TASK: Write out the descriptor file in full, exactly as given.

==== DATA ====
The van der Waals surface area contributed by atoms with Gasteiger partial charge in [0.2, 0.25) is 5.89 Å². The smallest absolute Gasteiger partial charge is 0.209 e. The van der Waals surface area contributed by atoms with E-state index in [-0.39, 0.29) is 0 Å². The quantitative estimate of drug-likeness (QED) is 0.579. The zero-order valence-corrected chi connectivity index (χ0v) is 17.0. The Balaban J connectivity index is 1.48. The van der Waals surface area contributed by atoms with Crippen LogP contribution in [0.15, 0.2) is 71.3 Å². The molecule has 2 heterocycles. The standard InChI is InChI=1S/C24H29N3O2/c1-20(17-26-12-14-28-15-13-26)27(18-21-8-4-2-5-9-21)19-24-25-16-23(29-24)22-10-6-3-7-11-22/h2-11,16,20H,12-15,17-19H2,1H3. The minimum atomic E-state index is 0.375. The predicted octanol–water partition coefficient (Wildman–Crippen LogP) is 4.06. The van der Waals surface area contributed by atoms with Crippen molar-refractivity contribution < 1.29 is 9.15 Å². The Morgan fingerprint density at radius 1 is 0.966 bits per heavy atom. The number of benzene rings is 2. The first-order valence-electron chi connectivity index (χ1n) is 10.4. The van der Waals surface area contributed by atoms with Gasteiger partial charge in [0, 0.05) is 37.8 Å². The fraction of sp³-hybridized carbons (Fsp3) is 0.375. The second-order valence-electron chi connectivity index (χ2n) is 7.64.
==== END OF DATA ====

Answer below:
The van der Waals surface area contributed by atoms with Gasteiger partial charge in [0.2, 0.25) is 5.89 Å². The smallest absolute Gasteiger partial charge is 0.209 e. The van der Waals surface area contributed by atoms with E-state index in [-0.39, 0.29) is 0 Å². The quantitative estimate of drug-likeness (QED) is 0.579. The zero-order valence-corrected chi connectivity index (χ0v) is 17.0. The Balaban J connectivity index is 1.48. The van der Waals surface area contributed by atoms with Crippen LogP contribution in [0.15, 0.2) is 71.3 Å². The molecule has 2 heterocycles. The standard InChI is InChI=1S/C24H29N3O2/c1-20(17-26-12-14-28-15-13-26)27(18-21-8-4-2-5-9-21)19-24-25-16-23(29-24)22-10-6-3-7-11-22/h2-11,16,20H,12-15,17-19H2,1H3. The minimum atomic E-state index is 0.375. The predicted octanol–water partition coefficient (Wildman–Crippen LogP) is 4.06. The van der Waals surface area contributed by atoms with Crippen molar-refractivity contribution < 1.29 is 9.15 Å². The Morgan fingerprint density at radius 1 is 0.966 bits per heavy atom. The number of benzene rings is 2. The first-order valence-electron chi connectivity index (χ1n) is 10.4. The van der Waals surface area contributed by atoms with Gasteiger partial charge in [0, 0.05) is 37.8 Å². The fraction of sp³-hybridized carbons (Fsp3) is 0.375. The second-order valence-electron chi connectivity index (χ2n) is 7.64.